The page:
Britain's graduates are leaving university without the social, communication or team-working skills needed to survive in an increasingly competitive corporate world, employers have complained.
A study by the Association of Graduate Recruiters has found that, while vacancies for graduates are set to grow this year, employers are becoming increasingly worried new graduates lack the "soft skills" needed for the modern workplace.
Graduate vacancies will grow during 2006, the third consecutive year of growth, said the AGR.
But almost half of the 200-plus recruiters polled said they were not confident they would be able to find graduates with the skills needed to fill all vacancies. Graduate salaries are also set to continue rising Ė with the median starting salary up 2.3 per cent to £23,000.
But finding suitable graduates remains a key concern for employers, with many complaining that not enough applicants were leaving university with the right skills or qualifications.
In addition, falling standards and grade inflation was making it more difficult to select candidates, employers said. As a result, those with post-degree qualifications such as PhDs or non-MBA Masters degrees were expected to be in greater demand this year .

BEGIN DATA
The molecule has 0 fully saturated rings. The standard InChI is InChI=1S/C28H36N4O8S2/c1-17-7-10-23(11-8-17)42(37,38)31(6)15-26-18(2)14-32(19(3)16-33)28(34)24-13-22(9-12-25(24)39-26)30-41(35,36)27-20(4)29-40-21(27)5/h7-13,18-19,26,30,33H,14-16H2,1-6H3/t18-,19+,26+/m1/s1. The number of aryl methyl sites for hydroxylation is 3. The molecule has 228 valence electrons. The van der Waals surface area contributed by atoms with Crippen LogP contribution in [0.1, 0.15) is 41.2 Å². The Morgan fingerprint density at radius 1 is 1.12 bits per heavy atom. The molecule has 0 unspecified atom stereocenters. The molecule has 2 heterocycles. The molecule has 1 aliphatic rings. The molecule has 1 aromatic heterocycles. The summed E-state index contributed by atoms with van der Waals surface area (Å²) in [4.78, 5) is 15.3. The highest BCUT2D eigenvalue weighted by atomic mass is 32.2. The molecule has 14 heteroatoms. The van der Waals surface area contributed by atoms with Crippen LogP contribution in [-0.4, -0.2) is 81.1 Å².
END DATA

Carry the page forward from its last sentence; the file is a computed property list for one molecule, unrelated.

Industrial and manufacturing employers also worried graduates often had a poor perception of their sector.
Carl Gilleard, AGR chief executive, said: "Final year students should be aware that nearly half of recruiters expect to face difficulties in fulfilling recruitment objectives Ė with the largest factor being a lack of applicants with the right skills.
"Employers are likely to be looking to graduates who can demonstrate softer skills such as team-working, cultural awareness, leadership and communication skills, as well as academic achievement," he added.
One in four vacancies will be in accountancy and professional services, and law and investment banking are also forecast to be recruiting large numbers of graduates, said AGR.
The greatest percentage increase in vacancies is expected in manufacturing engineering, sales, research and development, IT and investment banking, it added.
And in a further sign of the diminishing status of the honours' degree within the workplace, the number of organisations planning to pay graduates a lump sum signing-on payment has increased only slightly to 38 per cent.
The median bonus paid has also remained the same for the third year running at £2,000.
The majority of organisations offering such a bonus will award the graduate when he or she starts work, said the AGR.